John Moorlach, an Orange County Republican state senator from Costa Mesa, used a July 30 editorial in the San Francisco Chronicle, to advocate ways to help California fight an increasing number of deadly fires, including, for example, shifting $621 million this year away from the ridiculous boondoggle known as Gov. Jerry Brown’s high-speed rail project.
Moorlach also advocates appropriating “25 percent of state cap-and-trade funds to counties to harden the state’s utility infrastructure and better manage wildlands and our overgrown and drought-weakened forests.”
The former Orange County treasurer and conservative supervisor blamed both of last year’s major wildfires on “collapsing power lines” that sparked blazes.
Moorlach, a professional CPA who has long championed government pension reforms, additionally backs a bill by Hannah-Beth Jackson, a Santa Barbara democrat, that aims to reduce the destruction of wildfires by increasing the number of “prescribed burns” to limit damage during favorable humidity and temperature conditions.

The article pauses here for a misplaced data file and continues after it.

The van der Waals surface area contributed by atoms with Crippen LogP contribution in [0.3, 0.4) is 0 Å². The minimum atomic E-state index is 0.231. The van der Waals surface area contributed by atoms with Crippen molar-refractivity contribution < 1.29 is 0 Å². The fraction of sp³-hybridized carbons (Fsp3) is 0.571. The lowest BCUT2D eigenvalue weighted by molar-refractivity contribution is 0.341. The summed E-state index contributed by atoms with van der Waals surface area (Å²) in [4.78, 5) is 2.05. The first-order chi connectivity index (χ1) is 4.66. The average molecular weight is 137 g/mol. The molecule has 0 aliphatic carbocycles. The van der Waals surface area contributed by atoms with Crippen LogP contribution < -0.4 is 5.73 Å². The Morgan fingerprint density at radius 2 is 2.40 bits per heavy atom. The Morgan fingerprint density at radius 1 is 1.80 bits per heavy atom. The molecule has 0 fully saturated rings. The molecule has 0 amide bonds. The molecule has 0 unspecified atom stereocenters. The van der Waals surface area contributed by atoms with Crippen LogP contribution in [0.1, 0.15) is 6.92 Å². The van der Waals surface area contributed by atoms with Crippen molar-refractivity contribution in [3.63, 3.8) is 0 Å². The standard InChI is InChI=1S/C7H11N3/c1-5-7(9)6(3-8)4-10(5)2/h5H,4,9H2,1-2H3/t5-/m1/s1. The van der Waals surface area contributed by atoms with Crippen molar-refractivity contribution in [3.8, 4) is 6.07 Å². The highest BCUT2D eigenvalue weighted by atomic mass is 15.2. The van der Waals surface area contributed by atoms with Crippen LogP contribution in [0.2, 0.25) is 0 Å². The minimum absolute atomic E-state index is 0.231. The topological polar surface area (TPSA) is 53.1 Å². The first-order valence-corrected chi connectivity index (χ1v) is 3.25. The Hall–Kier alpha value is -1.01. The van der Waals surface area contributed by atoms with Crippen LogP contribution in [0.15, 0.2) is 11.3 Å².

The state’s proposed $100 billion high-speed rail line linking Los Angeles and San Francisco has garnered support from former Gov. Arnold Schwarzenegger but is plagued by massive cost overruns and incompetence.
Ten years ago, the plan was alleged to cost only $40 billion.
Gavin Newsom, a Democrat running for governor, has expressed conflicting statements about the project while John Cox, his challenger, outright opposes the plan as wasteful spending.
Nonetheless, it is scheduled for completion in 2033.
R. Scott Moxley’s award-winning investigative journalism has touched nerves for two decades. An angry congressman threatened to break Moxley’s knee caps. A dirty sheriff promised his critical reporting was irrelevant and then landed in prison. The U.S. House of Representatives debated his work. Federal prosecutors credited his stories for the arrest of a doctor who sold fake medicine to dying patients. Moxley has won Journalist of the Year honors at the Los Angeles Press Club; been named Distinguished Journalist of the Year by the LA Society of Professional Journalists; and hailed by two New York Times Magazine writers for his “herculean job” exposing Southern California law enforcement corruption.